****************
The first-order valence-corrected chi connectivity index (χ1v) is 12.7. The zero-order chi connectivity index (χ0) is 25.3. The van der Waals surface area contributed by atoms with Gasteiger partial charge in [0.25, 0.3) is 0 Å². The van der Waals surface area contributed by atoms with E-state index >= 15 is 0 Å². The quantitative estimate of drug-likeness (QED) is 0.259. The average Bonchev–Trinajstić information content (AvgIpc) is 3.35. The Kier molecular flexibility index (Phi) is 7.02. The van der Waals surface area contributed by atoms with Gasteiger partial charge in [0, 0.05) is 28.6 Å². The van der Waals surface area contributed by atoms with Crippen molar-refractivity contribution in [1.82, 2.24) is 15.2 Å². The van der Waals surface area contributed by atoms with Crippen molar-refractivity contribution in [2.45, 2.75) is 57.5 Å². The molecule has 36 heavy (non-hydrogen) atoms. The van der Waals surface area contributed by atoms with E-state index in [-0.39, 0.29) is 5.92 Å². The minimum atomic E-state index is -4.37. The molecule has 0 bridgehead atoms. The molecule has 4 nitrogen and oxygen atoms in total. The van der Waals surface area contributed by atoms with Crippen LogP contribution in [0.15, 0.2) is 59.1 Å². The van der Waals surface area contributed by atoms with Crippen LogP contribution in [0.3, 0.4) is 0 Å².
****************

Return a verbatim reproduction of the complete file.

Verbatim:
The first-order valence-corrected chi connectivity index (χ1v) is 12.7. The zero-order chi connectivity index (χ0) is 25.3. The van der Waals surface area contributed by atoms with Gasteiger partial charge in [0.25, 0.3) is 0 Å². The van der Waals surface area contributed by atoms with E-state index >= 15 is 0 Å². The quantitative estimate of drug-likeness (QED) is 0.259. The average Bonchev–Trinajstić information content (AvgIpc) is 3.35. The Kier molecular flexibility index (Phi) is 7.02. The van der Waals surface area contributed by atoms with Gasteiger partial charge in [0, 0.05) is 28.6 Å². The van der Waals surface area contributed by atoms with Crippen molar-refractivity contribution in [1.82, 2.24) is 15.2 Å². The van der Waals surface area contributed by atoms with Crippen molar-refractivity contribution in [2.45, 2.75) is 57.5 Å². The molecule has 36 heavy (non-hydrogen) atoms. The van der Waals surface area contributed by atoms with E-state index in [-0.39, 0.29) is 5.92 Å². The minimum atomic E-state index is -4.37. The molecule has 0 bridgehead atoms. The molecule has 4 nitrogen and oxygen atoms in total. The van der Waals surface area contributed by atoms with Crippen LogP contribution in [0.15, 0.2) is 59.1 Å². The van der Waals surface area contributed by atoms with Crippen LogP contribution in [0.3, 0.4) is 0 Å².